Streetrod suspension

68 mustangs have front suspensions installed that use a cross member that is welded to the small frame rails. the previous suspension used the inner fender with a larger mounting area that spread the load out. are these installs durable when installed perfectly?

Both designs are of the short-long A-arm variety. The early cars put the spring and shock on top of the upper A-arm. The load path for the shock and spring is to an area that isn’t all that strong or stiff.

Putting the spring and shock loads into the lower A-arm allows the crossmember to carry the loads. It takes a bit more beef in the crossmember but the extra weight is down low and the additional structure is also used to carry the engine mounts. The overall design is stronger and stiffer in these early cars. It is better, that’s why Ford changed it for '68. It is also an aftermarket upgrade for 64 1/2 to 67 cars.

And yes, they are durable plus they give you rack and pinion power steering. Plus-plus.

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my dad and i built a street rod 20yrs ago that has a mustang 2 front end in it. we had a shop install the front end. it has the lower a-arm that uses the strut rod and stock lower arm. works ok. my brother is swapping out the manual rack now for a power rack so it needs a p/s pump which is tight in the engine bay. i dont recall exactly how “clean” the setup is for the frame rail area.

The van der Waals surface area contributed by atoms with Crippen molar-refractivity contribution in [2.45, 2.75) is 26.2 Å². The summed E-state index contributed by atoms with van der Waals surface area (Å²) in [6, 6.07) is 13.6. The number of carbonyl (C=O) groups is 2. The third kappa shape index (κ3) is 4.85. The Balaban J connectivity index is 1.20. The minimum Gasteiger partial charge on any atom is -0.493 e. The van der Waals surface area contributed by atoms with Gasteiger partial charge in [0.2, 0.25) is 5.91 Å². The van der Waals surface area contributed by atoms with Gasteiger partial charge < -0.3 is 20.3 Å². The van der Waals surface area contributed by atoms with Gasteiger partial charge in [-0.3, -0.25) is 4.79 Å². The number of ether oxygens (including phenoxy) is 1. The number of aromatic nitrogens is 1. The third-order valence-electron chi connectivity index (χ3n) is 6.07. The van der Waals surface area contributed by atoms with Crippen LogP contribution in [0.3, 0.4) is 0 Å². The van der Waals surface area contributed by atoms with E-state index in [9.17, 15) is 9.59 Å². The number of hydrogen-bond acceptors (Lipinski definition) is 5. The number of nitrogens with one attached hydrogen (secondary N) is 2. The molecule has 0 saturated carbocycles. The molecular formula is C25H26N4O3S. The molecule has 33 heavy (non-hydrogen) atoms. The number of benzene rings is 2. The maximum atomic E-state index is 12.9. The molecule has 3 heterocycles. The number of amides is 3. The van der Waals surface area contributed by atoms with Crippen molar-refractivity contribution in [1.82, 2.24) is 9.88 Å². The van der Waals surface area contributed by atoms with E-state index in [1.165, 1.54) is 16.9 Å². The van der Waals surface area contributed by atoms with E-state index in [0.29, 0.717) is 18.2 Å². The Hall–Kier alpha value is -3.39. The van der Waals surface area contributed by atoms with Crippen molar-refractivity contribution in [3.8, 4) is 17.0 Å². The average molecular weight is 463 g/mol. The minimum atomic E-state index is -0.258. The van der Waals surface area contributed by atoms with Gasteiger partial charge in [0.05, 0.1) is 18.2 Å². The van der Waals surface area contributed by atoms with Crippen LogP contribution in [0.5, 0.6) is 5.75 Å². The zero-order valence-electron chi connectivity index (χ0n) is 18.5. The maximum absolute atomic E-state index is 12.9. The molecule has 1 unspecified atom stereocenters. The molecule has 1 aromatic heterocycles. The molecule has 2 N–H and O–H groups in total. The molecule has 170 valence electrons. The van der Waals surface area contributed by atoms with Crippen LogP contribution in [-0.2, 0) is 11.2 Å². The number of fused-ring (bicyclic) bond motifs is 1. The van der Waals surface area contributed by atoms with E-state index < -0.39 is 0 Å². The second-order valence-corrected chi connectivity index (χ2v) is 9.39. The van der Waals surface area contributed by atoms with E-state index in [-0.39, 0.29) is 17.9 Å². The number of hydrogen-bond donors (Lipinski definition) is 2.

Could be illusion but it looks like some tight clearance issues there. The springs look awful close to the crossmember flange. The rack seems like it might be rubbing on the backside of the pan.

Not a big fan of the rubber bushing on the left (image) side of the rack…

dads car will be mine eventually as my brother has 2 rods now and is working on 3rd. i am kinda looking for a 68-70 mustang and this 68 has the front end done already and a fuel injected motor which is nice. you can say they are not getting cheaper each year but there are always a bunch that the owners just want to move for whatever reason. folks sell cars for whatever price makes them happy

There’s sort of an unusual angle between the rack and the tie-rod, with the tie-rod pointing upward a little, maybe 5 degrees. None of my older cars have ever had that angled tie-rod configuration, at least not that pronounced like that. Is that usual on newer cars now-a-days? It looks pretty sturdy other than that.

That suspension is a lot better than the original. which I hated except for the bullet-proof idler arm which never needed replacement because it resembled a thick U-bolt that went into rubber bushings. I had a 65 Fairlane which had the same suspension.

just to be clear. the pics are of a modified car. the pics are the mustang, not my dads car. the cross member welded to frame is common but the top hat section is different on each kit. based on who makes it. and the amount of frame width? seems the kits for the wide frame cars have a little more room to work with in area on top of spring. how the upper a-arm attaches is different on all kits.